The late 1960s and early 1970s marked a period of political and social turmoil in Japan. The country was struggling to forge a new identity on the world stage, and Japanese artists were seeking a medium that could adequately respond to these uncertain times. For a New World to Come: Experiments in Japanese Art and Photography, 1968–1979 explores in depth, for the first time, the role of photography in the formation of contemporary art in Japan.
This groundbreaking exhibition presents some 250 works: photographs, photo books, paintings, sculpture, and film-based installations. The unprecedented survey demonstrates how 29 Japanese artists and photographers enlisted the camera to make experimental and conceptual shifts in their artistic practices during a time of radical societal change.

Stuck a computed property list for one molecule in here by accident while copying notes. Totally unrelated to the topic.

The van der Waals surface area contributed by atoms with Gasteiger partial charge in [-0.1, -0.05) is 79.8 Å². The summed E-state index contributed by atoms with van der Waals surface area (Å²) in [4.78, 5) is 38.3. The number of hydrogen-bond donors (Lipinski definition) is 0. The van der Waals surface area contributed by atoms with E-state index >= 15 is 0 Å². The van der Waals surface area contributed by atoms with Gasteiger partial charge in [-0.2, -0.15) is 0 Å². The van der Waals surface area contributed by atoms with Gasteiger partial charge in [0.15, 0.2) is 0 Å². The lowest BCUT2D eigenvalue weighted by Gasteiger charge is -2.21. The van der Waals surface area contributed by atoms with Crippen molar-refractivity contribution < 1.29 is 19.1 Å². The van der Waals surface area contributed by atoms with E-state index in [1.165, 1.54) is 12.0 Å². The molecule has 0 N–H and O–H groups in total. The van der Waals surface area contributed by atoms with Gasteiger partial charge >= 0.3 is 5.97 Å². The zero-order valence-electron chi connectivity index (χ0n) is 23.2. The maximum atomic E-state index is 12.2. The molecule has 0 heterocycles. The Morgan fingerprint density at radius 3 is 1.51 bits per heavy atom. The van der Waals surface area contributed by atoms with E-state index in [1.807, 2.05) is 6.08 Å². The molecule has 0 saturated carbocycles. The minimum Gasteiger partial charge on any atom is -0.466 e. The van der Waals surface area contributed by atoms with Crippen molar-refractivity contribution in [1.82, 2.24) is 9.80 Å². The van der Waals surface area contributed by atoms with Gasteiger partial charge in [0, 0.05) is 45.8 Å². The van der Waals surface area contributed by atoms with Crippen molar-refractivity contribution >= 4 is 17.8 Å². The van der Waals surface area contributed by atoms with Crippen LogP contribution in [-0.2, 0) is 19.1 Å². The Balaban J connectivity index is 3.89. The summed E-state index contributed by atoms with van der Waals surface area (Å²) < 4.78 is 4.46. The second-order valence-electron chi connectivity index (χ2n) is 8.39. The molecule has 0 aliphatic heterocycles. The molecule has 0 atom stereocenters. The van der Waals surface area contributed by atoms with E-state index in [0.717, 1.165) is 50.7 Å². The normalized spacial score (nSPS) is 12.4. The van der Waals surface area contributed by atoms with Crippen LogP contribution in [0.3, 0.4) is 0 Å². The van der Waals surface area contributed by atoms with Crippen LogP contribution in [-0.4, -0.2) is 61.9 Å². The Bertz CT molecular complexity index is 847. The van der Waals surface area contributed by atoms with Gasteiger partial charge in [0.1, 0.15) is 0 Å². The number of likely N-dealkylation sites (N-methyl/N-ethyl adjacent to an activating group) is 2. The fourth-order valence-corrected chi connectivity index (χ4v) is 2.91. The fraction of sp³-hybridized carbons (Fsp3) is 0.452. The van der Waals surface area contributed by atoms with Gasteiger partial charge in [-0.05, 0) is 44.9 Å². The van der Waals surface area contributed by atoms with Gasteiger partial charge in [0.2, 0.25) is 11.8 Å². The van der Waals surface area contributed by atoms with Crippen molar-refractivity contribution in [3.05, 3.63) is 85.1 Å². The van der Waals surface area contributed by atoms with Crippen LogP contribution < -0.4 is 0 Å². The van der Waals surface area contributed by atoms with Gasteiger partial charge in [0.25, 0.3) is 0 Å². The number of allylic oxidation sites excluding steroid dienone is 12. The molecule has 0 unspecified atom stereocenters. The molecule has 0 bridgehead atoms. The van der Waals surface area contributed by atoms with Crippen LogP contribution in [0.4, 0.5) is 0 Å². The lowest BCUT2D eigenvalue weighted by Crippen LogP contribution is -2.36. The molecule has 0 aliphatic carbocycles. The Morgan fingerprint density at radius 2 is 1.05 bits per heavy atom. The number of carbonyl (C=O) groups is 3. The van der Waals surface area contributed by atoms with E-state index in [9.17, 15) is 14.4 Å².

For a New World to Come draws from the MFAH collections and features loans from partner institutions in Japan, including the National Museum of Modern Art, Tokyo, and the Tokyo Metropolitan Museum of Photography. The exhibition sheds light on the intense search for new directions in Japanese art and photography in the 1970s. Many of the important experimental works on view are little known outside of Japan and have never been seen by U.S. audiences.
The comprehensive illustrated catalogue, published by the Museum of Fine Arts, Houston, and distributed by Yale University Press, is available through The MFAH Shop (713.639.7360) and the Museum's Hirsch Library (713.639.7325).